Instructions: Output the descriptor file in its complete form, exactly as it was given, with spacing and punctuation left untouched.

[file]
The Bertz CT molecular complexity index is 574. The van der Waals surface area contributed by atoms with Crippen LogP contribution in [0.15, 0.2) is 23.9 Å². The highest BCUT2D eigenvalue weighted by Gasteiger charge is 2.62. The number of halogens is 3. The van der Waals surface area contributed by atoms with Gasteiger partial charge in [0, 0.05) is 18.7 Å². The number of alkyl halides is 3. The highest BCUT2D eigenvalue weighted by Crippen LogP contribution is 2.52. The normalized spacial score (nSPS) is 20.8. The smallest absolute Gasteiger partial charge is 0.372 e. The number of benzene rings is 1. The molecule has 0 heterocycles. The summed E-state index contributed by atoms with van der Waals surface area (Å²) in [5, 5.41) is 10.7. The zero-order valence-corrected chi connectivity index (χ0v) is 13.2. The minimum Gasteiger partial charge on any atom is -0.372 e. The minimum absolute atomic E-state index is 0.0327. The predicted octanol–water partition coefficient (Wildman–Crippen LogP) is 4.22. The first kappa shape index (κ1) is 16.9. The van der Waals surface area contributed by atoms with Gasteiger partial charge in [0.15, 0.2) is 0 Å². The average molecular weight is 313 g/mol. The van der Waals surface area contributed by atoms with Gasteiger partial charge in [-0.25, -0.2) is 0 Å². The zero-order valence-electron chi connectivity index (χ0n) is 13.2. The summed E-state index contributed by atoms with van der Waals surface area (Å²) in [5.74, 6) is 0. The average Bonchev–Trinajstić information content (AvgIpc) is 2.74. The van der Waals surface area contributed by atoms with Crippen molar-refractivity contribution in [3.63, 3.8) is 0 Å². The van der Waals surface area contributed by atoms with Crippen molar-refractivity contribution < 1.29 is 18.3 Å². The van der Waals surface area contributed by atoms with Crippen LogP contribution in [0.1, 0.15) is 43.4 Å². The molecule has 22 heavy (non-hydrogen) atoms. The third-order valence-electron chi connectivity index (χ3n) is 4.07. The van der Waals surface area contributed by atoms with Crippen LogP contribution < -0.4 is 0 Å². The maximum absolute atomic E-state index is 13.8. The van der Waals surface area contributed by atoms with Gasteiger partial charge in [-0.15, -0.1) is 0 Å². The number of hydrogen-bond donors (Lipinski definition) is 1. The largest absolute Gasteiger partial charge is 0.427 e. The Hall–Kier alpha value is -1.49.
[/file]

The Bertz CT molecular complexity index is 574. The van der Waals surface area contributed by atoms with Crippen LogP contribution in [0.15, 0.2) is 23.9 Å². The highest BCUT2D eigenvalue weighted by Gasteiger charge is 2.62. The number of halogens is 3. The van der Waals surface area contributed by atoms with Gasteiger partial charge in [0, 0.05) is 18.7 Å². The number of alkyl halides is 3. The highest BCUT2D eigenvalue weighted by Crippen LogP contribution is 2.52. The normalized spacial score (nSPS) is 20.8. The smallest absolute Gasteiger partial charge is 0.372 e. The number of benzene rings is 1. The molecule has 0 heterocycles. The summed E-state index contributed by atoms with van der Waals surface area (Å²) in [5, 5.41) is 10.7. The zero-order valence-corrected chi connectivity index (χ0v) is 13.2. The minimum Gasteiger partial charge on any atom is -0.372 e. The minimum absolute atomic E-state index is 0.0327. The predicted octanol–water partition coefficient (Wildman–Crippen LogP) is 4.22. The first kappa shape index (κ1) is 16.9. The van der Waals surface area contributed by atoms with Gasteiger partial charge in [0.15, 0.2) is 0 Å². The average molecular weight is 313 g/mol. The van der Waals surface area contributed by atoms with Gasteiger partial charge in [-0.25, -0.2) is 0 Å². The zero-order valence-electron chi connectivity index (χ0n) is 13.2. The summed E-state index contributed by atoms with van der Waals surface area (Å²) in [5.74, 6) is 0. The average Bonchev–Trinajstić information content (AvgIpc) is 2.74. The van der Waals surface area contributed by atoms with Crippen molar-refractivity contribution in [3.63, 3.8) is 0 Å². The van der Waals surface area contributed by atoms with Crippen molar-refractivity contribution < 1.29 is 18.3 Å². The van der Waals surface area contributed by atoms with Crippen LogP contribution in [0.1, 0.15) is 43.4 Å². The molecule has 22 heavy (non-hydrogen) atoms. The third-order valence-electron chi connectivity index (χ3n) is 4.07. The van der Waals surface area contributed by atoms with Crippen LogP contribution < -0.4 is 0 Å². The maximum absolute atomic E-state index is 13.8. The van der Waals surface area contributed by atoms with Gasteiger partial charge in [-0.15, -0.1) is 0 Å². The number of hydrogen-bond donors (Lipinski definition) is 1. The largest absolute Gasteiger partial charge is 0.427 e. The Hall–Kier alpha value is -1.49.